Griselda was in trouble. It wasn’t unusual for her, but this was the worst trouble ever This last witchly prank hadn’t gone as she intended, and a lot of damage ensued. So the leaders of the covens had ruled that she be put to death. She sat in the magically protected prison room, dejected and alone, deeply regretting her foolishness. She sighed. I really shouldn’t have tried to hang Randy Mason from the flagpole by his suspenders, she thought. But really, how was I to know the buttons would break on one side and he’d end up hanging by his neck? Good thing Witch Hazel came by, or he’d have died. And I will be dead tomorrow.
She could see the sky through the small, high window. Night had fallen, and she saw hundreds of sparkling with stars, and a sliver of moon. She sat and thought about all that she could have done in what should have been a long life, if she had only controlled those silly impulses to pull tricks on people. Then she heard a sound, and straightened up, turning her head, wondering what it was, where it came from.
It came again,”pssst!” Slowly, she stood, and moved to the door, pressing her ear against it. “Is someone there?” she asked, softly. A voice answered “It’s me, Rustyolute Residence, Griselda. I’ve managed to distract the guards, and have the keys. I don’t think you have been fairly tried and just can’t sit by and see you put to death in such a horrible fashion.”
“Oh, Rusty, you dear man. If you can get me out of here, I’ll head off into the wild lands. I just hope you won’t get in trouble.”
“Don’t worry, Grisalda, I got a potion from a friend, I told her it was to make my girlfriend forget I wasn’t with her tonight. Instead, I gave it to the guards in some wine. All they will remember is that I stopped by for a chat and shared my wine with them. Hold on, now, while I get the door open.” She heard the grating of the key in the lock, the rattle of the chain as he lowered it to the floor, and then the door opened, and there he was.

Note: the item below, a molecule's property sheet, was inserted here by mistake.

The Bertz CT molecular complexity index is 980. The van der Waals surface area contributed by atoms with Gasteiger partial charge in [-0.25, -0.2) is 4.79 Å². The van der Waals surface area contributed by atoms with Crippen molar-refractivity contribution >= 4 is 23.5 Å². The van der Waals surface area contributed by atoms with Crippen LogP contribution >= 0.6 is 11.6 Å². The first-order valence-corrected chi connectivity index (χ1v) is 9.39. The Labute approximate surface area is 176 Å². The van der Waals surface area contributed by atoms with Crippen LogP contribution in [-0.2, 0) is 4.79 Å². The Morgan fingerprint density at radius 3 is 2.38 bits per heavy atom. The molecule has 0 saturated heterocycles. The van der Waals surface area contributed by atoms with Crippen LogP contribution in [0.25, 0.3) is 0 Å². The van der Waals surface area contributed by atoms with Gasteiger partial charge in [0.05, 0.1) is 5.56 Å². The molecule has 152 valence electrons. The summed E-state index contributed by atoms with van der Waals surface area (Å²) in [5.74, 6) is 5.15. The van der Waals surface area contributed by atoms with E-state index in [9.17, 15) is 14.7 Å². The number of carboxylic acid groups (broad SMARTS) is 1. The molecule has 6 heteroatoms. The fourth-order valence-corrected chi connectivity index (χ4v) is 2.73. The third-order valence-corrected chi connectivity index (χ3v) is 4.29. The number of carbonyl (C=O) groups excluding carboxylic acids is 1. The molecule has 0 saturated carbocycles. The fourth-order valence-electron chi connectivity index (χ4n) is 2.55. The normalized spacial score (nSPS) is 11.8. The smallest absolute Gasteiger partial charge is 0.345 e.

She stepped out and hugged him. “Rusty, I will never forget this. Thank you. I can’t say enough to thank you properly.”
“You’re welcome, Griselda.” He leaned down and picked up a backpack. “Here, I packed some supplies for you, food and such. And I managed to get into your room and get your magic kit. Just a minute while I relock the cell.” He replaced the lock and chain and soon all looked as it had. “Ok, now follow me. I know the fastest way to the edge of the wild lands.”
She took the backpack, settled it in place on her shoulders, and followed Rustyolute up the stairs and out into the night. They hiked for about an hour, and then they were there. The border was distinct – on one side, neat grass and flower beds, orderly rows of trees, on the other, wild forest, rampant growth, and the sounds of wild animals hunting.
She looked out over the wilderness, and sighed. Thanking Rusty again, she took the fateful step over the line, turned back and waved. He waved back and wished her good luck, turned and left. With another sigh, she gathered her long skirt in one hand, and set out walking.
Keeping a sharp eye on her surroundings, and using a protective spell to keep off any wild animals, she trudged on. Griselda was a witch. She had graduated from the Seven Rathgows Witchling Accademy last year. She should have received a summa cum laude, but due to her pranks, she got the lowest, just a cum laude. Shaking her head, she wished she had learned her lesson from that and stopped the pranks. Anyway, now she had to try to get to safety. She kept on trudging, her bare feet becoming bruised and scratched from the rough ground cover. I only hope I’m going toward the border with Ozland. I don’t want to spend a night here.
She walked on, watching and listening for possible danger. I wasn’t much more than half an hour later when she heard a very odd sound. It was partly a lion’s roar and partly like the lion was choking. She moved on carefully, heading toward the sound. She just couldn’t leave any animal in the kind of pain that sound seemed to indicate. Soon she came to an opening, a very small, weedy glade, and in the middle was a majestic lion. At least, he would have been majestic, except that he was tossing his head and pawing at his mouth, moaning and roaring in pain.
With the protective spell, she knew she could approach safely. When the lion saw her, he stopped moving and stared, then he moved toward her, almost crawling. She saw the pain in his eyes, and a pleading look. Cautiously she reached out and touched his head, and he rubbed against her hand.